From short films, to a book, songs and now comfort wear, she has done it all. Vandana Kohli is a filmmaker and author with an interest in the human mind, aesthetic and efficiency. Educated in Film, History and Commerce from the best schools in India, Vandana Kohli has won awards for excellence at each Institute. She majored in Film Editing at the Film and Television Institute of India (FTII) and has attended the Professional Program for Producers at UCLA, Los Angeles. Vandana has produced and directed the acclaimed documentary The Subtext of Anger, among several other projects. Her production of the Indian National Anthem has over nine million views on social media. She is the author of HINGE: (Re)Discovering Emotional and Mental Wellness, published by Rupa Publications, 2021. Vandana has served twice on the Jury for the National Film Awards (62nd and 66th). She served as Member, Board of Governors, for the National Institute of Fashion Technology (NIFT), from 2016-2019. She is Founder and Director of Tulip Comfort Wear, an apparel line for women to work-travel-lounge in. Vandana has released two instrumental albums of Indian Melodies on the Piano with T Series, and loves to sing old Indian Film songs with the guitar. As a composer, she released a single – Dekho Na.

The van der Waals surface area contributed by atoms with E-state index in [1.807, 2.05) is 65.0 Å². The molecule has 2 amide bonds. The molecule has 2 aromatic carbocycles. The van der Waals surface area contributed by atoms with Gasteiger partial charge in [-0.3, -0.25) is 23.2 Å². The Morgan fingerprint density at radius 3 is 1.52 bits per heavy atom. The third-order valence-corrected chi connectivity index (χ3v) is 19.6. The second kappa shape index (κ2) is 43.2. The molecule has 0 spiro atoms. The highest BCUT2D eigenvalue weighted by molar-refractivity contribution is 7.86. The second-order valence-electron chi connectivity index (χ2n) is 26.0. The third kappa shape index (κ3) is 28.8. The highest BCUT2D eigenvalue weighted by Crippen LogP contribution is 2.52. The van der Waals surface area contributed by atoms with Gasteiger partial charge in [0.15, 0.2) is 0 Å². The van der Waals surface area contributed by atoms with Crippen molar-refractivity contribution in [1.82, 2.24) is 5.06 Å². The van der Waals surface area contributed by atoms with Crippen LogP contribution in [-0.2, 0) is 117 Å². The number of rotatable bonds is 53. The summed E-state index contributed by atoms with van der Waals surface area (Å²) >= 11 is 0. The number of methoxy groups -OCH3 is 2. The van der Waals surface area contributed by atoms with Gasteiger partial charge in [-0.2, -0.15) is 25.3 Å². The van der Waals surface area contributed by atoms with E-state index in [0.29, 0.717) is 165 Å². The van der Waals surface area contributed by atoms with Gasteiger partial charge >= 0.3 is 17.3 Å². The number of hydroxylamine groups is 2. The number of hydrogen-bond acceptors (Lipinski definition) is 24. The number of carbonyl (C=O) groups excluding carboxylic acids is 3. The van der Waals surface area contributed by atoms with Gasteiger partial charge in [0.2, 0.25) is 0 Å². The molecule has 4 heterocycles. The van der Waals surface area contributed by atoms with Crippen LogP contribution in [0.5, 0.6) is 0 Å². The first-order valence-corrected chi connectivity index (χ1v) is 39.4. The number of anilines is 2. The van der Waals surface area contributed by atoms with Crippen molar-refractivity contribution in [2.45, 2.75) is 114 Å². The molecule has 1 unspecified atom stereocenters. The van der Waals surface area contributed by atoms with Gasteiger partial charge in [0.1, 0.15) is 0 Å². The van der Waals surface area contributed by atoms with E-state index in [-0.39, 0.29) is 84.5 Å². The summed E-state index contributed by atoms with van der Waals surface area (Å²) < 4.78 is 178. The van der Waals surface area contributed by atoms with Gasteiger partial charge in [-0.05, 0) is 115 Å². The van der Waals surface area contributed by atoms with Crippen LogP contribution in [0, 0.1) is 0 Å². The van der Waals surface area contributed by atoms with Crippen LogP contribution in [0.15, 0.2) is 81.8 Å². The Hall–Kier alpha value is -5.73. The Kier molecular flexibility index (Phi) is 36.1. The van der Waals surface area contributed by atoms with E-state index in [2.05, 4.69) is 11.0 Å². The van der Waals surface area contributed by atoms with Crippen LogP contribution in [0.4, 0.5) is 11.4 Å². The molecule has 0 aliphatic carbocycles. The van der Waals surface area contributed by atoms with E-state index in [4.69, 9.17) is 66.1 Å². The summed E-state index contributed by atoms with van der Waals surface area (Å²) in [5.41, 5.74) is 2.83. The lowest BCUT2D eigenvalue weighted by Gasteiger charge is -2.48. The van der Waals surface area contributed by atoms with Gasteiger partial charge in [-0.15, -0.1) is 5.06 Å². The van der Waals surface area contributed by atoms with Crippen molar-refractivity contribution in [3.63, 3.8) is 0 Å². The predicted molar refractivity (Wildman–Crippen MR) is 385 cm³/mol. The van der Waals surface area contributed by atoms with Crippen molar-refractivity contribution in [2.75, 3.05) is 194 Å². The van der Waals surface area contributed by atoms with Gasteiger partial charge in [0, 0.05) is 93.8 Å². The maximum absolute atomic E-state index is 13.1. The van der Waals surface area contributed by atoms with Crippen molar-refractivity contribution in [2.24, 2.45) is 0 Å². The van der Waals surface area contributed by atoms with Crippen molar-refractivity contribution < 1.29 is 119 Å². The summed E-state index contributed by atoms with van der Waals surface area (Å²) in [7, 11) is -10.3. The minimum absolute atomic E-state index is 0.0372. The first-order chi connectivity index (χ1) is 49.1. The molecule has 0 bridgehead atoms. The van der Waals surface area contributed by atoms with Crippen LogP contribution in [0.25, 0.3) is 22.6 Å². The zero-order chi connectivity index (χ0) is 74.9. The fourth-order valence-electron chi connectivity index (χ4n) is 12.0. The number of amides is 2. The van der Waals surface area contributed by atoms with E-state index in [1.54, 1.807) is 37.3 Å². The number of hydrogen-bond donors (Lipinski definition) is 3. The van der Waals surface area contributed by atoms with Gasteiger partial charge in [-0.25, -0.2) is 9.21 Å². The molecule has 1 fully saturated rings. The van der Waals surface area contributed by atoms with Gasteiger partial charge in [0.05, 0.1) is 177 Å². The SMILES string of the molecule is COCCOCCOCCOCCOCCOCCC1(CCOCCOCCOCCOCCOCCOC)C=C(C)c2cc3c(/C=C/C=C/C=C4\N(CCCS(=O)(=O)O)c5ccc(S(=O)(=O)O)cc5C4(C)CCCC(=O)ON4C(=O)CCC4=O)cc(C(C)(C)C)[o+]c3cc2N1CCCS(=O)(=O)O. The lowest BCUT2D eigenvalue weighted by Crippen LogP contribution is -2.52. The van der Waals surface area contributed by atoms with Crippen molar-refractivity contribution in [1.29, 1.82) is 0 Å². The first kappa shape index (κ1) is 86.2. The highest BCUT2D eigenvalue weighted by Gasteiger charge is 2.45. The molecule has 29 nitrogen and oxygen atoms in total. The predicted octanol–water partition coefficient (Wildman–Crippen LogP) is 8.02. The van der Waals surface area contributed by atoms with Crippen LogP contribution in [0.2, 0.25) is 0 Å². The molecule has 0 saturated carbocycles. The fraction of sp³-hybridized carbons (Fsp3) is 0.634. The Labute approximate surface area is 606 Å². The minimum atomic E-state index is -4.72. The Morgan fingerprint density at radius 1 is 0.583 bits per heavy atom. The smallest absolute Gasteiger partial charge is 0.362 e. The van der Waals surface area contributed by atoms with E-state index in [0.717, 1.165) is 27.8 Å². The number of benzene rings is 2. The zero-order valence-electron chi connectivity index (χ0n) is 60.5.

1. What was your dream job in your growing up days? Where did you study and how did you start out at the beginning of your professional career?
My dream job as a child was that I wanted to join the police. Then someone mentioned that you have to have sharp eyesight to join the armed forces. Then I thought I’ll read history and literature. I studied at Lady Shriram College as I loved history. I attended a short course in art and one in interior design before studying film.